December Reading

One of my favourite things about the Christmas period (and there are many) is that I can sit under a blanket on the sofa (occasionally with the addition of a cat or two, depending on whose house I'm in), with a cup of tea, and remain there for quiet a while, just reading.  There is no rush to do anything or be anywhere, I can just read.  As such, I tend to get through a lot of books at this time of year, and I've possibly read more than usual this year as I've finished my PhD and am currently job hunting, leaving me with a little bit more time on my hands.

So, here's my reading for December:

It started with re-reading (yet again) the Malory Towers books by Enid Blyton.  Despite having so many books in my flat (and a decent, well-stocked public library just a short walk away) I often feel that I have nothing I want to read, and so I fall back on these school books.  When I was younger, I wanted so badly to go to Malory Towers, I wanted to have a trunk with my name on, and a health certificate to hand in to Matron, and to swim in the pool filled each day by the tide.  Reading them now, as an adult, the stories are rather twee, but I love them all the same.

I won a copy of Hannah Kent's Burial Rites through an online competition.  I'm not sure if it is a book I would have picked up otherwise, but I did find myself enjoying it.  It's based around the story of the last woman to be executed in Iceland in the 19th century.  Previously, I knew nothing about Iceland, so the map in the front of the book and the short guide to pronunciation were useful.  The plot is interesting, told from the point of view of several narrators, and moves along at a decent pace.  Burial Rites is the author's first novel, and I'm definitely looking forward to reading more by her in the future.

The Storyteller by Jodi Picoult was picked up on a spur of the moment visit to the local library.  I first read a Jodi Picoult book a few years ago (I think it was Nineteen Minutes) and then found myself reading her entire backlist as well.  I like her books because they focus on ideas of morality and ethics, what would the reader do if they were in this character's situation?  The Storyteller focuses on Sage, whose grandmother survived Auschwitz, and Sage becomes friends with an elderly man viewed by many to be a pillar of the community.  Josef asks Sage for her forgiveness, as he admits to being a Nazi SS guard.  As with many (all?) of Jodi Picoult's books, different characters narrate their own sections to tell their own stories, which is a style that works so well for this sort of book.  Since I can remember, I have always read the end of a book when I'm about a third of the way through it (so I've probably met all the major characters) as I hate surprises, and always like to know where a book is going.  Whilst I am aware most people find this an odd habit, I don't think it detracts from the enjoyment of a book at all.  It's a debate I've had many times with many people!  Anyway, I also got Lone Wolf out of the library as well, so that's on my reading pile for January.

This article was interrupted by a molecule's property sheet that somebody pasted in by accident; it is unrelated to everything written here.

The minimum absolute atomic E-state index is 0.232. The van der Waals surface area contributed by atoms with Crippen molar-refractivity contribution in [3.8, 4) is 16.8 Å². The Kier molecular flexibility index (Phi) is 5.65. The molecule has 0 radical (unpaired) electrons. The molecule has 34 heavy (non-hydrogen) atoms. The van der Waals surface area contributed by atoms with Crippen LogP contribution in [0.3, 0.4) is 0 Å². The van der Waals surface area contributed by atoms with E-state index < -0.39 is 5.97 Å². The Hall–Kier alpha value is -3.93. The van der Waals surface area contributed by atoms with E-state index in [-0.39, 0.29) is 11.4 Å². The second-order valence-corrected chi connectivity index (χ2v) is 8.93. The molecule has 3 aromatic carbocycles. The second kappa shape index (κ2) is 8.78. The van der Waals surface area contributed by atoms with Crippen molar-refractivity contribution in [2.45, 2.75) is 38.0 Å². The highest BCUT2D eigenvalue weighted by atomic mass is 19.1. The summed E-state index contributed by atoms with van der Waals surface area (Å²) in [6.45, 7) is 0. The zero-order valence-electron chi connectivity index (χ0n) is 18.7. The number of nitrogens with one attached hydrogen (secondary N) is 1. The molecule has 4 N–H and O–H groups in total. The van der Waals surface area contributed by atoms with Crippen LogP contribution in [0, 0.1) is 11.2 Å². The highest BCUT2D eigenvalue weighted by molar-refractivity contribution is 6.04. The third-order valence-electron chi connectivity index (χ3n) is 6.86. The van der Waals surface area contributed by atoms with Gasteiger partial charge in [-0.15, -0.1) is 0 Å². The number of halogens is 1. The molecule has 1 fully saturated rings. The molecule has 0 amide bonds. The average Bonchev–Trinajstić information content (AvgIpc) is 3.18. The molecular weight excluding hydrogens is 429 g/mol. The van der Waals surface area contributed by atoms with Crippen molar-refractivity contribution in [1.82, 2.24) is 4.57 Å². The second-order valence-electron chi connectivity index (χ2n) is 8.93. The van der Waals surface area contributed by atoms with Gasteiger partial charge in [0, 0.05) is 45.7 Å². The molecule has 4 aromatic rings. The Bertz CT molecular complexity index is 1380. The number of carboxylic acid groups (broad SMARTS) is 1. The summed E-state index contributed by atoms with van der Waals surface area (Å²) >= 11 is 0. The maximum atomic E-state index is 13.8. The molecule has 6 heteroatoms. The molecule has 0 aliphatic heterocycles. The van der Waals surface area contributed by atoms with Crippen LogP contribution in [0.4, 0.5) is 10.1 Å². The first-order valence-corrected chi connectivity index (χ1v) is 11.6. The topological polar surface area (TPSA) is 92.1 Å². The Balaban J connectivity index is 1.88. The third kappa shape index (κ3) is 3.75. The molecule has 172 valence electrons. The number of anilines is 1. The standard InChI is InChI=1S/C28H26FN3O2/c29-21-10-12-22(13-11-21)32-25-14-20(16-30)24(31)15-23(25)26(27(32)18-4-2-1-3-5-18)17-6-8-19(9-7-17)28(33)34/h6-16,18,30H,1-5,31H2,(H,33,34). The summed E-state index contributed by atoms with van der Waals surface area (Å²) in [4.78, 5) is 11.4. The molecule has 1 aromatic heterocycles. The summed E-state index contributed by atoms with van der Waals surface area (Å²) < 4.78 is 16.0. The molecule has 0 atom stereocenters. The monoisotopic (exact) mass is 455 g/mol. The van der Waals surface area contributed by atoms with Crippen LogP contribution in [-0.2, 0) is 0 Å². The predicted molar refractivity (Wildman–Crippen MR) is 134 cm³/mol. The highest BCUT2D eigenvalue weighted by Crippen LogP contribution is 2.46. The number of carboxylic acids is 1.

After The Storyteller I then started Fugitive Pieces by Anne Michaels.  I've had it on my shelf for ages, and never got round to reading it, partly because it doesn't have a blurb, just positive reviews.  Whilst positive reviews are, of course, good, it doesn't help me in knowing if I want to read it!  I could look it up online, but I didn't.  So it turns out that this book is also about the Holocaust, and another well-written book too.  It follows the story of Jakob, as he flees Poland and the Nazis when a child, and is 'adopted' by a Greek scholar before moving to Canada.  It's beautifully written (the author has published books of poetry as well) and although it did take me a while to kind of be comfortable with her style, I did enjoy reading it.

A few years ago, I was given Angela Carter's Book of Fairy Tales as a Christmas present.  It's full of lots of fairy tales from around the world, and most of them are not the cute, sweet sort of fairy tales I knew growing up.  I can't read too many in one go, as that can get a bit confusing, so I'm aiming to read one or two a day.  That's my plan for this afternoon, to curl up on the sofa under a blanket with a cup of tea and read.  Lovely.


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